June 16, 2016
Digest: (1) A judge need not disqualify him/herself when an attorney, who previously represented the judge’s recent election opponent in an election law case, appears, provided the judge believes he/she can be fair and impartial. (2) The judge’s prior discretionary recusal from a case involving the attorney does not require perpetual disqualification where the recusal was not mandated by the rules or prior opinions.
Rules: Judiciary Law § 14; 22 NYCRR 100.2; 100.2(A); 100.3(E)(1)(a)-(f); 100.3(E)(1); 100.3(E)(1)(c); Opinions 14-121; 10-209; People v Moreno, 70 NY2d 403 (1987).
A judge asks if he/she may preside in cases involving an attorney who represented the judge’s recent election opponent in a petition for re-canvassing. The petition named the judge as a party, but the attorney withdrew the petition at an early stage. The judge has already disqualified him/herself from one matter involving that attorney, but wishes to know if disqualification is mandatory on these facts and, if so, for how long. That lawyer requested the judge’s recusal in another upcoming “election case.”
A judge must always avoid even the appearance of impropriety (see 22 NYCRR 100.2) and must always act to promote public confidence in the judiciary’s integrity and impartiality (see 22 NYCRR 100.2[A]). Thus, a judge must disqualify him/herself in any case where the judge’s impartiality might reasonably be questioned or in other specific circumstances required by rule or law (see generally 22 NYCRR 100.3[E][a]-[f]; Judiciary Law §14).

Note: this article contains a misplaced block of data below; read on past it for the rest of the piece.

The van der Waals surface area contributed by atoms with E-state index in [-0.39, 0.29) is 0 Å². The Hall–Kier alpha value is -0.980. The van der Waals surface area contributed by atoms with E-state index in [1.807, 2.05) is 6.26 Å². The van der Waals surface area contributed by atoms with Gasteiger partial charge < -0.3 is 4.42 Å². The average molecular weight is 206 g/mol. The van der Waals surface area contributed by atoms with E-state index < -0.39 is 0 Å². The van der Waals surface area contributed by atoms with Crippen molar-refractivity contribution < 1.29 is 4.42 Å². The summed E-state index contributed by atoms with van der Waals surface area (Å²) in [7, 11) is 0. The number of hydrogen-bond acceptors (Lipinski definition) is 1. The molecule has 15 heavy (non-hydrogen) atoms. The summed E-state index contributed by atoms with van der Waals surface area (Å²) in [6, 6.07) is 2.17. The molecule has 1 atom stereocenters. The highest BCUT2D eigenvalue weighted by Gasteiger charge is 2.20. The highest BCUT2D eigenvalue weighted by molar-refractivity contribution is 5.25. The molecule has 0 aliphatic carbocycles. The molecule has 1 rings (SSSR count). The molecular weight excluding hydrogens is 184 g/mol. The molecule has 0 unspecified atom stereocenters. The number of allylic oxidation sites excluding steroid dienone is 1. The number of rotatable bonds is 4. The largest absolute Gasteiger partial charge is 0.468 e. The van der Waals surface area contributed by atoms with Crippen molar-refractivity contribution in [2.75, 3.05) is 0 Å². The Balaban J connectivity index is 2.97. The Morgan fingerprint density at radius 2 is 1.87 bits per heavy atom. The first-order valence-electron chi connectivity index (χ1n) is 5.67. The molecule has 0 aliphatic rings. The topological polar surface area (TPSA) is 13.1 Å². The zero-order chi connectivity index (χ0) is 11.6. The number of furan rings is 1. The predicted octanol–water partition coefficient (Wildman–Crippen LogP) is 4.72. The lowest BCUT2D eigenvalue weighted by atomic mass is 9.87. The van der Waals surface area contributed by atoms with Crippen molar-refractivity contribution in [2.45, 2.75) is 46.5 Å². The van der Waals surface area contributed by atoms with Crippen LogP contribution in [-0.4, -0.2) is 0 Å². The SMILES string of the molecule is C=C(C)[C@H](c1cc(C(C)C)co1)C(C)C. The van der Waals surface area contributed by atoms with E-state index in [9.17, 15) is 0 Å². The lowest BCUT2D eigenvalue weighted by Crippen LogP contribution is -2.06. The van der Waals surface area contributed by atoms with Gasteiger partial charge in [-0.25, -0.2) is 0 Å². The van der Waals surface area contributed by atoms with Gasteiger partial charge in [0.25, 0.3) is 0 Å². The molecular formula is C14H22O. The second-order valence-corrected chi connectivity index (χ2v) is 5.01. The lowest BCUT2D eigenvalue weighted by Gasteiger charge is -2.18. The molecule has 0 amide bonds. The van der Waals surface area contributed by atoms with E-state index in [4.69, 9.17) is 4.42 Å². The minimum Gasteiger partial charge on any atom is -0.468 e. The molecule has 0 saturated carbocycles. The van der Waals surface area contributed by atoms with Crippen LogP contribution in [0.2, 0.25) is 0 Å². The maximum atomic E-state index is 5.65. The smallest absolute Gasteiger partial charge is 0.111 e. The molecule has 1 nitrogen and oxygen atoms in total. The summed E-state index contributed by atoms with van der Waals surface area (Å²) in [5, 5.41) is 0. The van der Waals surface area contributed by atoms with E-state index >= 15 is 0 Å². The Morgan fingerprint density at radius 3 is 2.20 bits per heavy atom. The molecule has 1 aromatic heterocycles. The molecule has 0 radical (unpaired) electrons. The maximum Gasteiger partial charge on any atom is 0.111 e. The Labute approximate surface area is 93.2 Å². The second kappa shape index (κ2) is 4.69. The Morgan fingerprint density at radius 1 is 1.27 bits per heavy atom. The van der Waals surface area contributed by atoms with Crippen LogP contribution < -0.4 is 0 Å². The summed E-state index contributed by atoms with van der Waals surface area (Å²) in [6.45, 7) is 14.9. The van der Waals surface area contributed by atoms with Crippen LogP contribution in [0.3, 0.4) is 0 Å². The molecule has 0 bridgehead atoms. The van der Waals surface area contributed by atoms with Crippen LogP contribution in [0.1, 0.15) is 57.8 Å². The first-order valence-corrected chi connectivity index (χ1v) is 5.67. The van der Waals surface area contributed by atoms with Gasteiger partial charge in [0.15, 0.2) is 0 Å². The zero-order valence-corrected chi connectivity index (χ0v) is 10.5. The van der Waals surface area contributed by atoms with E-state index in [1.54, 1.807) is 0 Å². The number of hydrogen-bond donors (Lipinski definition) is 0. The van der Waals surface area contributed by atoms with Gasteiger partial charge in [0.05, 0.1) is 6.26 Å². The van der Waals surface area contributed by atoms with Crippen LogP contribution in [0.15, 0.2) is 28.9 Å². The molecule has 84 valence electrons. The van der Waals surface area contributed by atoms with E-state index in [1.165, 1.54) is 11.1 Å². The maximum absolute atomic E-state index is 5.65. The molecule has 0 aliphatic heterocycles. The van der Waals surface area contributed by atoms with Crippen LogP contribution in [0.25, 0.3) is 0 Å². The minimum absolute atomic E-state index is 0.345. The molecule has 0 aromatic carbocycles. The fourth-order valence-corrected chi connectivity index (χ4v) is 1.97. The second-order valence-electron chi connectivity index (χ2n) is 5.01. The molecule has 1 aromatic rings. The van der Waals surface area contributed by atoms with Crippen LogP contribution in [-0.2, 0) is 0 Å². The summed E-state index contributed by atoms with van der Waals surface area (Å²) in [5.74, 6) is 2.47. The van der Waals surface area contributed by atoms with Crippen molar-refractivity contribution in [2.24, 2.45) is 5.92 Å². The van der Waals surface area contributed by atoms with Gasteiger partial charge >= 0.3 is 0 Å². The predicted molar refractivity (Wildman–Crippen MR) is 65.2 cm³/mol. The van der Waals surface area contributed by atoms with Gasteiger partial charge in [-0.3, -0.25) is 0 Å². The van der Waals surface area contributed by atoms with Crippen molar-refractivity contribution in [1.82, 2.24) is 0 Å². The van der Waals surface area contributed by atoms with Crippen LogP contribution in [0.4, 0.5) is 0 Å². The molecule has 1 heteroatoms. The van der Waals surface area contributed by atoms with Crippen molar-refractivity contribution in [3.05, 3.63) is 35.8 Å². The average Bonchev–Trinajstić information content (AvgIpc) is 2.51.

Where, as here, none of the specifically enumerated circumstances mandate disqualification,1 the key question is whether the judge’s impartiality “might reasonably be questioned” (22 NYCRR 100.3[E]). In a somewhat analogous fact pattern, the Committee advised that a judge need not disqualify him/herself when an attorney appearing before the judge previously represented a plaintiff in an action against the judge in the judge’s individual capacity, as long as the judge believed he/she could be impartial (see Opinion 10-209). Here, it would be even less reasonable to question the judge’s impartiality, because the attorney withdrew the petition naming the judge at an early stage. Because the judge’s impartiality cannot reasonably be questioned, “the trial judge is the sole arbiter of recusal” (People v Moreno, 70 NY 2d 403, 405 ). The judge therefore need not disqualify him/herself in matters involving this attorney, provided the judge believes he/she can be fair and impartial.
The judge’s prior decision to recuse him/herself in a matter involving the attorney does not change the result. A strictly voluntary prior recusal does not require a judge to disqualify him/herself in perpetuity (see e.g. Opinion 14-121). Where, as here, the initial recusal was not mandated by rules or prior opinions, but, rather, was undertaken as a purely prophylactic measure in the judge’s sole discretion, the Committee sees no reason to require disqualification in other cases involving the attorney, provided the judge can be fair and impartial.
1 That the attorney is now appearing in another “election case” does not cause the judge to have “an interest that could be substantially affected by the proceeding” (22 NYCRR 100.3[E][c]), simply because the attorney previously represented the judge’s opponent in an election case.